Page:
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What does vesting period mean and why is so important for equity compensation

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Why are Vesting Rules Important

When you hear someone talking about all the important things to remember when offering and designing an equity compensation plan for your company, you’ll probably hear a lot of jargon-filled advice, going through a long list of features. And it’s true, there are a lot of things to remember.

You need to use a plan that best suits your company and employees, you need to balance the benefits to you of a long-term plan with the desirability of joining the plan, and you need to make sure you’re offering the right amount of equity.

But if we could offer one piece of advice, the most important advice we can give, it’s to implement vesting rules.

Vesting rules are one of the most important parts of your equity compensation plan. This particularly applies to startups and SMEs, who are just starting out – but it applies to larger companies as well.

Let’s take a look at what vesting rules are, and why they’re so important.

What does Vesting shares Period mean?

When a share (grant or award) has a vesting period, the recipient must wait a certain amount of time before they actually own the grant or award. When the vesting period has passed, the recipient is the owner and can exercise or sell the shares.

For example, what does it mean for an award to vest? It means that the award actually belongs to the recipient now. If your options have a vesting period of 3 years, you need to wait 3 years before you can exercise or sell them.

Vesting Criteria

There are two types of vesting periods, cliff vesting and graduated vesting.

Imagine a company offers you an award of 100 shares, with a vesting period of one year. This means that they will grant you the award, but you cannot do anything with the shares (sell them, etc.) until one year later. After a year, they’re yours – they have vested.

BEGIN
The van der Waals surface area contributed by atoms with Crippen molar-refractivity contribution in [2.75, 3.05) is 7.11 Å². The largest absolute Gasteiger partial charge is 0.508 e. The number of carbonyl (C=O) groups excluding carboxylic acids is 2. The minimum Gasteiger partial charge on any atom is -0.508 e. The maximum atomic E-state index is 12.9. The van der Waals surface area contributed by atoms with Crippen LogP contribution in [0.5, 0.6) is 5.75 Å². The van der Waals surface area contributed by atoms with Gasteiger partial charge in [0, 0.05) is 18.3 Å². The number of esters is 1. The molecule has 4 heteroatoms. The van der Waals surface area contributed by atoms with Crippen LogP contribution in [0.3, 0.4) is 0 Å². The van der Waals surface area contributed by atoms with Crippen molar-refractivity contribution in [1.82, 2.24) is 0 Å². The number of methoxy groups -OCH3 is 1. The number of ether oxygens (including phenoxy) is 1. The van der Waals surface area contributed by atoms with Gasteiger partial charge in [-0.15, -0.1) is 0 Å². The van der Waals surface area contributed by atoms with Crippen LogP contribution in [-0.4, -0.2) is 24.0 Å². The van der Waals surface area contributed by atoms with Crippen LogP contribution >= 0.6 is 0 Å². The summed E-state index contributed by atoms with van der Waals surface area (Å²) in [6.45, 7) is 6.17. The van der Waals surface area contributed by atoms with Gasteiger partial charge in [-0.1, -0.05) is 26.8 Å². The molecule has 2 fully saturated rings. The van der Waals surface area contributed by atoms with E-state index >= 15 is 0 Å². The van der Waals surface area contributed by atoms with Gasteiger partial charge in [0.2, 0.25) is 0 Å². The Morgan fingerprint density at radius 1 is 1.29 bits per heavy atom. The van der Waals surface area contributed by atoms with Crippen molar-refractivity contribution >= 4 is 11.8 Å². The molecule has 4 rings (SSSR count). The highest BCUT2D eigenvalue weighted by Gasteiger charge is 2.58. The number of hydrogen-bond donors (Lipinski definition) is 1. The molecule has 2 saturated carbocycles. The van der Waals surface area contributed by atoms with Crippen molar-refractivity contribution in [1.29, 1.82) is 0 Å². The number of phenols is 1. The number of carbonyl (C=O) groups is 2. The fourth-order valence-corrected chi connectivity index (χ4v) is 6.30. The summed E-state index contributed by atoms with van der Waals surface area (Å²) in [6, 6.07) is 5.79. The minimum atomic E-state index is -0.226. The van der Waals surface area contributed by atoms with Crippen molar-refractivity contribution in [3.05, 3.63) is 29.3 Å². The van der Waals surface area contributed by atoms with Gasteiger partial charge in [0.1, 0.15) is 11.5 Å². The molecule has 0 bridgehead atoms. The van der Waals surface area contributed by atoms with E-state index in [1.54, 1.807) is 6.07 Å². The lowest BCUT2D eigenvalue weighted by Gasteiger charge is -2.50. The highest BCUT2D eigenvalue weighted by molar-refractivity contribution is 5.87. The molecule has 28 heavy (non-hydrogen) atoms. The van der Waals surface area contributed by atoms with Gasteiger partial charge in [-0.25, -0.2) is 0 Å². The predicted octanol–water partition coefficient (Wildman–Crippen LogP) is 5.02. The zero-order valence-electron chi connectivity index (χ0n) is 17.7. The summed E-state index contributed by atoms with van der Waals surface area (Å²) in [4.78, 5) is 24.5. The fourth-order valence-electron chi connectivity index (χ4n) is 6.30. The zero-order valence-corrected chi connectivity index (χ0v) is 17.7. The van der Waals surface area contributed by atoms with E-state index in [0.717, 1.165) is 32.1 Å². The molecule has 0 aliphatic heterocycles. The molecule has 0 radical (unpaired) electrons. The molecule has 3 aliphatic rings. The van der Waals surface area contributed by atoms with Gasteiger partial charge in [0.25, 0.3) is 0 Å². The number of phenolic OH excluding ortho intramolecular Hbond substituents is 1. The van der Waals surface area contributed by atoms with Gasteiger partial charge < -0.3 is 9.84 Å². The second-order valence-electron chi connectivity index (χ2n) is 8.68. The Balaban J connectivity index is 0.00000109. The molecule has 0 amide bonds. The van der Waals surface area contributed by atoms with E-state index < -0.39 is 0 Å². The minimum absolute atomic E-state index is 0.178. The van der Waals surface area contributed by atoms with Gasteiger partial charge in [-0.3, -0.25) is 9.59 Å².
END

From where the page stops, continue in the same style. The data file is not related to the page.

That’s a common type of vesting known as cliff vesting.

In graduated vesting (also known as ratable or graded), part of the award vests –become available – in intervals.

For example, if a company offered you an award of 300 shares, with a graduated vesting period of three years, then after your first year you would receive 100 shares. The next year, 100 shares, and 100 shares the next year.

There are, of course, advantages and disadvantages to both. It depends on what your company needs, and what is best suited for your industry and jurisdiction.

Why Vesting Rules are important for SMEs?

Establishing vesting rules for your equity compensation – and getting them right – is vitally important. Vesting rules are a great incentive for employees to remain with the company for a longer period of time.

Just make sure you balance the benefits to your company with the attractiveness of joining the plan for employees.

A cliff vesting with a long-term vesting period of three or five years might sound attractive for the business. But realistically, a bonus five years in the distance – no matter how big a bonus – is not likely to influence behavior. But a cliff vesting period of one year, or a graduated vesting period of three years, can keep employees not only with the company but motivated as well.